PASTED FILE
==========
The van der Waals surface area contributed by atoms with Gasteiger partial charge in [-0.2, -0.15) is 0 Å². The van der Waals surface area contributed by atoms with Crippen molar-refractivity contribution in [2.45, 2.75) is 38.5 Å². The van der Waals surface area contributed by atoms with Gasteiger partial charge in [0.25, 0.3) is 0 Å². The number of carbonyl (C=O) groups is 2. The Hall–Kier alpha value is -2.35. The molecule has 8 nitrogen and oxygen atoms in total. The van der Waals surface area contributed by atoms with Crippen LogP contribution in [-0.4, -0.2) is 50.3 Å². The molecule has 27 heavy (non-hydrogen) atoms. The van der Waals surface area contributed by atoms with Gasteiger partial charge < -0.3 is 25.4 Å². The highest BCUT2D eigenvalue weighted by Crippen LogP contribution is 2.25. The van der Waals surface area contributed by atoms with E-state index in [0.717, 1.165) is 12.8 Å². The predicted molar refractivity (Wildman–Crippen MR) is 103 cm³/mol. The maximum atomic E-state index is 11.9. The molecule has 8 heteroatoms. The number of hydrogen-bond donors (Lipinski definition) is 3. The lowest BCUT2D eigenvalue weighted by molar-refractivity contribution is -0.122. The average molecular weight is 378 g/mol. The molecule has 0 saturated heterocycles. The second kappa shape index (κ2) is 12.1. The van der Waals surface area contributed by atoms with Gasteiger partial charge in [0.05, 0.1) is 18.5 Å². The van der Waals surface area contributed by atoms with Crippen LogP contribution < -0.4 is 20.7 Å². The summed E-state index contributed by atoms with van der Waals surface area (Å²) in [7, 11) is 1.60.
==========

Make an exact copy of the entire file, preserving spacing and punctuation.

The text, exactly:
The van der Waals surface area contributed by atoms with Gasteiger partial charge in [-0.2, -0.15) is 0 Å². The van der Waals surface area contributed by atoms with Crippen molar-refractivity contribution in [2.45, 2.75) is 38.5 Å². The van der Waals surface area contributed by atoms with Gasteiger partial charge in [0.25, 0.3) is 0 Å². The number of carbonyl (C=O) groups is 2. The Hall–Kier alpha value is -2.35. The molecule has 8 nitrogen and oxygen atoms in total. The van der Waals surface area contributed by atoms with Crippen LogP contribution in [-0.4, -0.2) is 50.3 Å². The molecule has 27 heavy (non-hydrogen) atoms. The van der Waals surface area contributed by atoms with Gasteiger partial charge < -0.3 is 25.4 Å². The highest BCUT2D eigenvalue weighted by Crippen LogP contribution is 2.25. The van der Waals surface area contributed by atoms with E-state index in [0.717, 1.165) is 12.8 Å². The predicted molar refractivity (Wildman–Crippen MR) is 103 cm³/mol. The maximum atomic E-state index is 11.9. The molecule has 8 heteroatoms. The number of hydrogen-bond donors (Lipinski definition) is 3. The lowest BCUT2D eigenvalue weighted by molar-refractivity contribution is -0.122. The average molecular weight is 378 g/mol. The molecule has 0 saturated heterocycles. The second kappa shape index (κ2) is 12.1. The van der Waals surface area contributed by atoms with Gasteiger partial charge in [0.05, 0.1) is 18.5 Å². The van der Waals surface area contributed by atoms with Crippen LogP contribution < -0.4 is 20.7 Å². The summed E-state index contributed by atoms with van der Waals surface area (Å²) in [7, 11) is 1.60.